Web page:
Sure enough that’s what a Texas National Guard Spokesman told the AP about plans to militarize the border with Mexico. But you have to read all the way to the bottom of the inverted pyramid to find the quote. Note also how volunteering for border service may keep a guardsman out of Iraq or Afghanistan:
Posted on Wed, Jun. 07, 2006
National Guard troops to be in place on Texas border by Aug. 1
DALLAS – Most Texas National Guard troops should be in place along the border by Aug. 1, and officers are already assembling around Austin to build up that force, officials said Wednesday.
Texas Guard spokesman Col. Bill Meehan said preparations for deployment began immediately after Gov. Rick Perry signed the order last week authorizing up to 2,300 troops at the border.
“Between today and the first of August, we will be bringing on, training and deploying them to their jobs,” Meehan said. He said 150 planners, logisticians and leaders were already being assembled in the Austin area to work out specifics for bringing in more troops in the coming weeks.
But Meehan said the “action-packed month will be July,” when the bulk of soldiers would be arriving for training and placement next month.
Perry spokeswoman Kathy Walt said the governor hoped to see troops move in quickly and efficiently.
“He’s been encouraging Washington to take action to provide more security along the border,” spokeswoman Kathy Walt said.
President Bush on May 15 said that up to 6,000 National Guard troops would be sent to the Texas-Mexico border for about two years to help local and federal law enforcement stem the flow of illegal immigration.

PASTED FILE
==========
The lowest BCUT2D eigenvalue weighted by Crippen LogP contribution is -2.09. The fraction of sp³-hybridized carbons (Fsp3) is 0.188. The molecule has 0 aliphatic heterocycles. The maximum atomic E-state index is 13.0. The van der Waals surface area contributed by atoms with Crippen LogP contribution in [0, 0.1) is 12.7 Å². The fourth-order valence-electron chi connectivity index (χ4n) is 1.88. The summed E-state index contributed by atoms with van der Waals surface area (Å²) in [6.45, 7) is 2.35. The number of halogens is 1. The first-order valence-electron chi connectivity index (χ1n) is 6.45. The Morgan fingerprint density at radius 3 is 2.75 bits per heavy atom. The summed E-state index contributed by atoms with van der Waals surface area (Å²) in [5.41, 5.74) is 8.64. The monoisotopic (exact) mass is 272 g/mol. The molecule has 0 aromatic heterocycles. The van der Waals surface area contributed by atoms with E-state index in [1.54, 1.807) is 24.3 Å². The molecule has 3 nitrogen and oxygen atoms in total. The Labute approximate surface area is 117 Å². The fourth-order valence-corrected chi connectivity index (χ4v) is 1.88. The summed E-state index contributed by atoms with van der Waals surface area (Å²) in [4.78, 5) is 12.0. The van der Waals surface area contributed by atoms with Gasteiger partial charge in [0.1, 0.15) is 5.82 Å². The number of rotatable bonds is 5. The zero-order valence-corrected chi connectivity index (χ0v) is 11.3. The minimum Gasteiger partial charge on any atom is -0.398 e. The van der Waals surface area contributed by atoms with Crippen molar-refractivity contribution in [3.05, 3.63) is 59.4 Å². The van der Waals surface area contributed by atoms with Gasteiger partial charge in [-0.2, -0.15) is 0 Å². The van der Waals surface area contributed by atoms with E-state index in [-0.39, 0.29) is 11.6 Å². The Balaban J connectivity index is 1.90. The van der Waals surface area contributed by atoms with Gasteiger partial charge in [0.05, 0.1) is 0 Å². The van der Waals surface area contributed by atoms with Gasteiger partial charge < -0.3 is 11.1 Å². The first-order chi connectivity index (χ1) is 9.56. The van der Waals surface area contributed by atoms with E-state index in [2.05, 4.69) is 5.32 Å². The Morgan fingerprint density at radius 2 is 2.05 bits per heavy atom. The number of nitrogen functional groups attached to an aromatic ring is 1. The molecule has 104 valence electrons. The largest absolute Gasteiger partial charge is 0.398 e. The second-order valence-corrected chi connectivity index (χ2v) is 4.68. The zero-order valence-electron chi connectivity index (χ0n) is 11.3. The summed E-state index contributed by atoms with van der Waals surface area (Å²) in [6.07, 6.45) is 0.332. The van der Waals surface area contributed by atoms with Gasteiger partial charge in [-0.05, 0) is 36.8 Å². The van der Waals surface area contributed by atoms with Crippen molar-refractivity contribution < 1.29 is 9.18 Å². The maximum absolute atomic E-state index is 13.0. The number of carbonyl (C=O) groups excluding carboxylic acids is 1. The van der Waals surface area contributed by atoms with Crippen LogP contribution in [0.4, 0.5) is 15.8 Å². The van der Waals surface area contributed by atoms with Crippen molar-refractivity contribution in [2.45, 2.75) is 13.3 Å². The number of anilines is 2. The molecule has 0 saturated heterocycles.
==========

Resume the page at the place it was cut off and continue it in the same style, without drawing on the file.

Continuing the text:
“The governor would like to move the process along as quickly as possible, but we also recognize that there are details that have to be developed with the Border Patrol before the troops can be on the ground.”
Meehan said the Guard and the Border Patrol had to work out exactly where the troops would train and be stationed.
Guard officials already put out a call for volunteers across the state for a long-term border commitment, and the response should be tabulated within the next few days, Meehan said.
Members of a Guard unit based in Weslaco had just returned from Afghanistan, but several had already volunteered for the border duty.
But, Meehan said, if enough volunteers don’t materialize, the Guard will assign units to do their two- to three-week training on the border.
He said volunteering for border duty would likely discount troops from being deployed overseas.
“Once they’re tasked on this mission, they’re on this mission,” Meehan said. But he added that officials “have seen no indication that anyone would want to do this mission to get out of a combat service mission.”
Officials plan to build up the state’s border force with Texas Guard members but could turn to other states to fill specific needs, Meehan said.
“Our expectation is first we will fill these tasks with Lone Star State soldiers,” Meehan said.
Meehan said Texas’ border plan should not be compared to Arizona and New Mexico, where National Guard troops have already arrived at the Mexican border.
“We think this is a long-term mission, so it requires detailed planning with your partners.”
Officials have said that National Guard troops will serve in support capacities along the border, constructing fences, installing vehicle barriers, running surveillance systems and analyzing intelligence with the goal of freeing up more Border Patrol agents to actively stop illegal border crossings.